Newer breast cancer drug better than the gold standard

BY Matthew Van Atta

December 30 2005 1:00 AM ET

A second member
of a new class of drugs has proved more effective than
the gold standard, tamoxifen, at preventing breast cancer
from recurring in women who received the medicine as
initial therapy right after surgery.

The drug, Femara,
is expected to win Food and Drug Administration
approval soon for women who are past menopause and have
early breast cancer. It is already approved for
treating advanced cases of the disease.

Femara and
Arimidex, a similar drug already licensed for early breast
cancer, are aromatase inhibitors, which block production of
estrogen, a hormone that fuels the growth of most
tumors that develop after menopause. Tamoxifen works
differently, by blunting the ability of estrogen to
enter cells.

A study reported
earlier this year in Europe and published in
Thursday’s New England Journal of
Medicine
estimated that 84% of women given Femara
versus 81% of those on tamoxifen would be alive without any
signs of cancer five years after starting treatment.
The estimates were based on roughly two years of
information on relapses among the 8,000 women in the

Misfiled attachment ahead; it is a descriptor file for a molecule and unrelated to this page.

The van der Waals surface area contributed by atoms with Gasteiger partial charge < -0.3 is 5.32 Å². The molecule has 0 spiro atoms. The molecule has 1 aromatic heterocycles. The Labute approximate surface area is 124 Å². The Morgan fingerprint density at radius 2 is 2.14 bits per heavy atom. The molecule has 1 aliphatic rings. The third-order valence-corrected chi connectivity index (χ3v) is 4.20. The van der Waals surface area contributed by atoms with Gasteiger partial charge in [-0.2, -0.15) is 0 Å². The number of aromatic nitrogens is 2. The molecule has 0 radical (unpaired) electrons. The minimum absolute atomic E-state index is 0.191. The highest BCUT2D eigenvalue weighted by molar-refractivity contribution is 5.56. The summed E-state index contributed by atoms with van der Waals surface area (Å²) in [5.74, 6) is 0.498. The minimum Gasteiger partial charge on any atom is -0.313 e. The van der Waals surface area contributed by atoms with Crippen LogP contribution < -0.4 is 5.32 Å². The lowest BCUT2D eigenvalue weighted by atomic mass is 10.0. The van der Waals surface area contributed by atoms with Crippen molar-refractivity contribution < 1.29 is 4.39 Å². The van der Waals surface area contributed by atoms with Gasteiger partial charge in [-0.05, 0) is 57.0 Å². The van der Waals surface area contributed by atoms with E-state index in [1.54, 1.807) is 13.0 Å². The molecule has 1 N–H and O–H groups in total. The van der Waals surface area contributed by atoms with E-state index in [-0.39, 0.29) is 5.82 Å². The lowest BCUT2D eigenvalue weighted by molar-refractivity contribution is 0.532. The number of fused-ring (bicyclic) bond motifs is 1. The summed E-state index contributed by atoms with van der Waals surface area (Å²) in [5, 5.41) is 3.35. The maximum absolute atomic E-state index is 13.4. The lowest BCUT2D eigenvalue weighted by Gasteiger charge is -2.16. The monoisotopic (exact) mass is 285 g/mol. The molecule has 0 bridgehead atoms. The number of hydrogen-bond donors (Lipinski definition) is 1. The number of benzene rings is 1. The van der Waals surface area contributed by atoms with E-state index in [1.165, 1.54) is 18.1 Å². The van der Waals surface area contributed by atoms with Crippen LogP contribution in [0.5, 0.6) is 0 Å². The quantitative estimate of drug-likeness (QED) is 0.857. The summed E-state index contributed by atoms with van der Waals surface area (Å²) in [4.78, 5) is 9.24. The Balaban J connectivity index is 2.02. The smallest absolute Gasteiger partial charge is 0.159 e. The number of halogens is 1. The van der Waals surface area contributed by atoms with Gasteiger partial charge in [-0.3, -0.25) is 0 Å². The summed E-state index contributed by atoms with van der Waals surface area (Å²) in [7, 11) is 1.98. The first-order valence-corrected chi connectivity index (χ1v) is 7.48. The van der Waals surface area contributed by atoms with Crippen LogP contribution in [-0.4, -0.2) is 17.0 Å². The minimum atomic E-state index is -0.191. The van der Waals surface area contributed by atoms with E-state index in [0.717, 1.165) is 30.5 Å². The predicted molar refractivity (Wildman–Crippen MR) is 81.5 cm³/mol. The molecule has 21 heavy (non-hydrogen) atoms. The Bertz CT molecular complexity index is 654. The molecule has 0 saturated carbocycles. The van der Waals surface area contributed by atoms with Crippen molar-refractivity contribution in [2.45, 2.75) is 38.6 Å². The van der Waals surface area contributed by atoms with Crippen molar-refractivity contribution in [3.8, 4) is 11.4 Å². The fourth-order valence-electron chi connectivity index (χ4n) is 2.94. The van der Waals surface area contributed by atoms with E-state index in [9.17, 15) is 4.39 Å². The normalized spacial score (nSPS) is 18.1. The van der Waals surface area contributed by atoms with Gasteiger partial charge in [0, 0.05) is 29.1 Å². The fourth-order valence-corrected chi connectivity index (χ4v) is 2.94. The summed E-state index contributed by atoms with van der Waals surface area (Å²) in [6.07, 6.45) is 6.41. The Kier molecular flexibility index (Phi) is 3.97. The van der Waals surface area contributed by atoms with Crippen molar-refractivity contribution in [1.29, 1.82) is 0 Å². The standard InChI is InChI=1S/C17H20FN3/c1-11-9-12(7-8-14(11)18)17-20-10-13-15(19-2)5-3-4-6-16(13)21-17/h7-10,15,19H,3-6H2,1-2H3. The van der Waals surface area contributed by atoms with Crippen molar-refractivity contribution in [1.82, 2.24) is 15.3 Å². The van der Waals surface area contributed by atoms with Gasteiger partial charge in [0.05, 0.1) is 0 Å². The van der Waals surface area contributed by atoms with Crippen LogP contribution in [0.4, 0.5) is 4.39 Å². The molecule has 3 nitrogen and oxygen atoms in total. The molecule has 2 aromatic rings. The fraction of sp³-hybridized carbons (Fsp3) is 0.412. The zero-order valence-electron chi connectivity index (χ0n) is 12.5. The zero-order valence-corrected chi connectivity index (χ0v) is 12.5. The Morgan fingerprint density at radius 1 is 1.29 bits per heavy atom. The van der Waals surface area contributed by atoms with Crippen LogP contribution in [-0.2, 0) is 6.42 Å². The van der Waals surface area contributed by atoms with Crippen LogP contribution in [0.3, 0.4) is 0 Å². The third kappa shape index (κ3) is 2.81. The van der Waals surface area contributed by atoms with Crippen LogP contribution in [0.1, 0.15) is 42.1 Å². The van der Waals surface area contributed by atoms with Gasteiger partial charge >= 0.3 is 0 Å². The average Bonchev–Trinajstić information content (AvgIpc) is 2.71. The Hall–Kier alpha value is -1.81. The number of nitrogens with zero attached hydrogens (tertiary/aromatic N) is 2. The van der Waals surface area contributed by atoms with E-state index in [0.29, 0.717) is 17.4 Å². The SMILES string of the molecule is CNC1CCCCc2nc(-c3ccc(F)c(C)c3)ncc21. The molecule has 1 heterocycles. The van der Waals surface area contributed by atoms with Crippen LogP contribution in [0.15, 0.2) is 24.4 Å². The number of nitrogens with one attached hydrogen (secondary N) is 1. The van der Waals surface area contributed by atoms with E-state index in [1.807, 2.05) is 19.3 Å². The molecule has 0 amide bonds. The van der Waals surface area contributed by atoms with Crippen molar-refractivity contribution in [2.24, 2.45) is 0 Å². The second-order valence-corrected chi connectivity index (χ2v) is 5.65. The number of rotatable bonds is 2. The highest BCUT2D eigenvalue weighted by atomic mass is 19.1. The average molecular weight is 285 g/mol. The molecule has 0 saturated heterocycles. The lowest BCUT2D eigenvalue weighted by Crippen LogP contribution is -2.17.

study done by researchers in the United States, Europe, and
Australia.

The study was
financed by Femara’s maker, Novartis. Many of the
researchers own stock in or are consultants for Novartis or
companies with rival drugs.

Several other
studies have shown Femara or Arimidex to be better either
as initial treatment or after a couple years of tamoxifen.

“These
trials, with close to 30,000 participants, consistently
demonstrate that treatment with an aromatase inhibitor alone
or after tamoxifen treatment is beneficial,”
Sandra Swain of the National Cancer Institute wrote in
an editorial in the journal. The challenge now is
figuring out how long women should take these drugs, which
drug is best, and whether switching drugs at some
point is helpful, she wrote.

Tamoxifen remains
the top choice for women who get breast cancer before
menopause because aromatase inhibitors aren’t thought
to be effective then. Aromatase inhibitors do not
raise the risk of blood clots or endometrial cancer as
tamoxifen does, but they do increase the chances of
bone problems such as osteoporosis. Women are often advised
to take supplements or other medications to maintain
bone density.

A third aromatase
inhibitor, Pfizer’s Aromasin, also has shown promise
for preventing recurrence when given after several years of
tamoxifen. But it has not yet been tested against
tamoxifen as an initial therapy, as Femara and
AstraZeneca’s Arimidex have been.

Each year, about
800,000 women around the world are diagnosed with early
breast cancer and about three-fourths of them might
benefit from these drugs. (AP)

Tags: Health

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